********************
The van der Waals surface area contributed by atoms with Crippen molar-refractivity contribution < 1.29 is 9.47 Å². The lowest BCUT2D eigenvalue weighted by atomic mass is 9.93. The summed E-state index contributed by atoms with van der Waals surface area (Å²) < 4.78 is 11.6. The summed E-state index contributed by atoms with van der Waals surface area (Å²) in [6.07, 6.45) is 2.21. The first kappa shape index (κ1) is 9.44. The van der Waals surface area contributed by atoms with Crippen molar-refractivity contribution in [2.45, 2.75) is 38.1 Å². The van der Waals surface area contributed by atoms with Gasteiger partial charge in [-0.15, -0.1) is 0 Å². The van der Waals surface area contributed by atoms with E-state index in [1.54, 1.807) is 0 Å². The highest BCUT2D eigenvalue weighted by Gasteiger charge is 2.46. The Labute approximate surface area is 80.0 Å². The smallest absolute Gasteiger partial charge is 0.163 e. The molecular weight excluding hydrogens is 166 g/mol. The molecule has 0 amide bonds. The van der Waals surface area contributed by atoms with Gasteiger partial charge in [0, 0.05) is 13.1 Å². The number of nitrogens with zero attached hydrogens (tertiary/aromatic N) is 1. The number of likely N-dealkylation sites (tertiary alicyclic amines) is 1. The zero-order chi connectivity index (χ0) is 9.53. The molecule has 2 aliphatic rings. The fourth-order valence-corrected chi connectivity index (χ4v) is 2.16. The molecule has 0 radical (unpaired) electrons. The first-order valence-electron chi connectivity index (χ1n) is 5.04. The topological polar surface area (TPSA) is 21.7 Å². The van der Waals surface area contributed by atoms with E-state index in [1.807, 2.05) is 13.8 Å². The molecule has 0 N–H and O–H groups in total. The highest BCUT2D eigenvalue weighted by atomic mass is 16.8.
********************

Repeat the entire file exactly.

The van der Waals surface area contributed by atoms with Crippen molar-refractivity contribution < 1.29 is 9.47 Å². The lowest BCUT2D eigenvalue weighted by atomic mass is 9.93. The summed E-state index contributed by atoms with van der Waals surface area (Å²) < 4.78 is 11.6. The summed E-state index contributed by atoms with van der Waals surface area (Å²) in [6.07, 6.45) is 2.21. The first kappa shape index (κ1) is 9.44. The van der Waals surface area contributed by atoms with Crippen molar-refractivity contribution in [2.45, 2.75) is 38.1 Å². The van der Waals surface area contributed by atoms with Gasteiger partial charge in [-0.15, -0.1) is 0 Å². The van der Waals surface area contributed by atoms with E-state index in [1.54, 1.807) is 0 Å². The highest BCUT2D eigenvalue weighted by Gasteiger charge is 2.46. The Labute approximate surface area is 80.0 Å². The smallest absolute Gasteiger partial charge is 0.163 e. The molecular weight excluding hydrogens is 166 g/mol. The molecule has 0 amide bonds. The van der Waals surface area contributed by atoms with Gasteiger partial charge in [0, 0.05) is 13.1 Å². The number of nitrogens with zero attached hydrogens (tertiary/aromatic N) is 1. The number of likely N-dealkylation sites (tertiary alicyclic amines) is 1. The zero-order chi connectivity index (χ0) is 9.53. The molecule has 2 aliphatic rings. The fourth-order valence-corrected chi connectivity index (χ4v) is 2.16. The molecule has 0 radical (unpaired) electrons. The first-order valence-electron chi connectivity index (χ1n) is 5.04. The topological polar surface area (TPSA) is 21.7 Å². The van der Waals surface area contributed by atoms with E-state index in [1.807, 2.05) is 13.8 Å². The molecule has 0 N–H and O–H groups in total. The highest BCUT2D eigenvalue weighted by atomic mass is 16.8.